Wednesday, July 23, 2008

Spendidly Splintered

Bowman's history imprints directly on this rare and special card. Their 1954 set initially included it--normal sized, of course--as #66. Unfortunately, Topps claimed an exclusive right to the Splinter for that year. Bowman showed the better part of valor and quickly pulled it in favor of fellow Boston outfielder Jimmy Piersall. Only a few originals made it into packs and the players became inextricably linked in the marketplace. Collectors know them colloquially as #66A (Williams) and #66B (Piersall).

As beatific the expression and jaunty the cap angle, where'd the rest of Ted go? Looks about the size of a 1950 card, right? After starting small, Bowmans grew to match Topps' bigger efforts by 1954. Of course, kids are fickle and not everyone made the switch. Some laboriously trimmed their collection down to size, year after year, card after card. They'll see the light, thought one scissors-wielder just a year before noticing girls, those suckers will be back to normal in 1955.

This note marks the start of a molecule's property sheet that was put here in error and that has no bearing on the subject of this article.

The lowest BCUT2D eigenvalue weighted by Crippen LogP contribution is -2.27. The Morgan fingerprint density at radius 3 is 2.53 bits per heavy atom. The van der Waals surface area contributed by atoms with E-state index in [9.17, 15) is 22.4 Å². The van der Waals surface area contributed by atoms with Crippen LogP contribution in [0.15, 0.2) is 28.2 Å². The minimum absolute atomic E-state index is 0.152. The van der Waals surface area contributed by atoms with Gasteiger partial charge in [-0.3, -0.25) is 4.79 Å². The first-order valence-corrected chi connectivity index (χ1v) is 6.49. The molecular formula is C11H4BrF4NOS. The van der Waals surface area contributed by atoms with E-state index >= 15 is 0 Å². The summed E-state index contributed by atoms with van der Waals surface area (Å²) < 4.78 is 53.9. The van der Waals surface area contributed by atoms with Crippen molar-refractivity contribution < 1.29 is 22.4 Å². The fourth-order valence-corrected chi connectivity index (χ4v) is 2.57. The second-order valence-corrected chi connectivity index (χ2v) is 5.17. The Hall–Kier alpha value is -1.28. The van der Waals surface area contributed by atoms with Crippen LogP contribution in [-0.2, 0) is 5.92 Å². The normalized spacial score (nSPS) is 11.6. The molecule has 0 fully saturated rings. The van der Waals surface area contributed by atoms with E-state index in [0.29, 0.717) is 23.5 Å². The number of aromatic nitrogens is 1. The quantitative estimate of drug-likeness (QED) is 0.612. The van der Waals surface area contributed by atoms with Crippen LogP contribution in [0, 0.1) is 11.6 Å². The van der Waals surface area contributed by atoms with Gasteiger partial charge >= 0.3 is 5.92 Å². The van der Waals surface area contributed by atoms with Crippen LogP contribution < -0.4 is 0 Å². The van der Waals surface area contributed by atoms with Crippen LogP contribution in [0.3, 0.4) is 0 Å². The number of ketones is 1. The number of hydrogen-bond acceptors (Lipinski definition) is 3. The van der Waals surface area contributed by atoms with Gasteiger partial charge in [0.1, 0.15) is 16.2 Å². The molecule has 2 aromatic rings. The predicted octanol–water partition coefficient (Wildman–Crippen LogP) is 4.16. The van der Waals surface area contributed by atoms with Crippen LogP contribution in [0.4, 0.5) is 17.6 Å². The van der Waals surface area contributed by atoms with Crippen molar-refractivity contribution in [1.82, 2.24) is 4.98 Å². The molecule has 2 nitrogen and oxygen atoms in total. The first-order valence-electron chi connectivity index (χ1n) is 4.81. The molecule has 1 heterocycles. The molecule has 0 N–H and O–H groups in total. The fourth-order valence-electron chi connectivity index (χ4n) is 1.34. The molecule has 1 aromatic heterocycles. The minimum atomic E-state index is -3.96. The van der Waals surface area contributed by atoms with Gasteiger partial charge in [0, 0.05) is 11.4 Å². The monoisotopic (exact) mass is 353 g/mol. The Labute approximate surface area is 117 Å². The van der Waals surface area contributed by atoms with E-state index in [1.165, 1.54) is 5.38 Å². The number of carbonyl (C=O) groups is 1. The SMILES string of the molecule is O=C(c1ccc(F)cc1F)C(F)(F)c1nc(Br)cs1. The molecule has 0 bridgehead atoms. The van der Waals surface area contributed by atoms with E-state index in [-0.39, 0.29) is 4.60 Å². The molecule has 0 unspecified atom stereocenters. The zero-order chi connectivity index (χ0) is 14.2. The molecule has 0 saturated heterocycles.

Hey! says the card back. Didja know Williams was the last player in over a decade to hit over .400? Actually, since it's now been another several decades, I did. Hitting .406 in 1941 is his best-known achievement these days, yet something else stood out in Baseball Reference's year-by-year stats. It's not the two MVPs, since he deserved more, but that he placed in the top 30 vote-getters every full year of his career. Oddly enough, this 1954 card follows a year he played in only 37 games. The emerging Piersall, on the other hand, finished 9th in the voting on the strength of good glove work and everyday reliability. Why on earth was Jimmy was even available to swap-in? Would any set today leave out a flashy outfielder from a big-city team who only missed two games all year? I think not! With that many uniforms to swatch from, he'd be everywhere. (2008 Upper Deck "Men at Work Game Used" #MAWGU-1, Jimmy Piersall, numbered to 15000.)

Low-grade but untrimmed #66As typically go for $250 - 300. Expect to pay a good deal less for the mini-Williams, but don't expect to see one. It's still a very rare card! If you can't wait, his 1954 Topps cards (#1 and #250) show up much more frequently and should run about $50. Of the two, Bowman's design is more interesting, but I honestly don't see the card often enough to get attached. Better one Piersall in the hand than a Williams never (ever) in the bush.

No comments: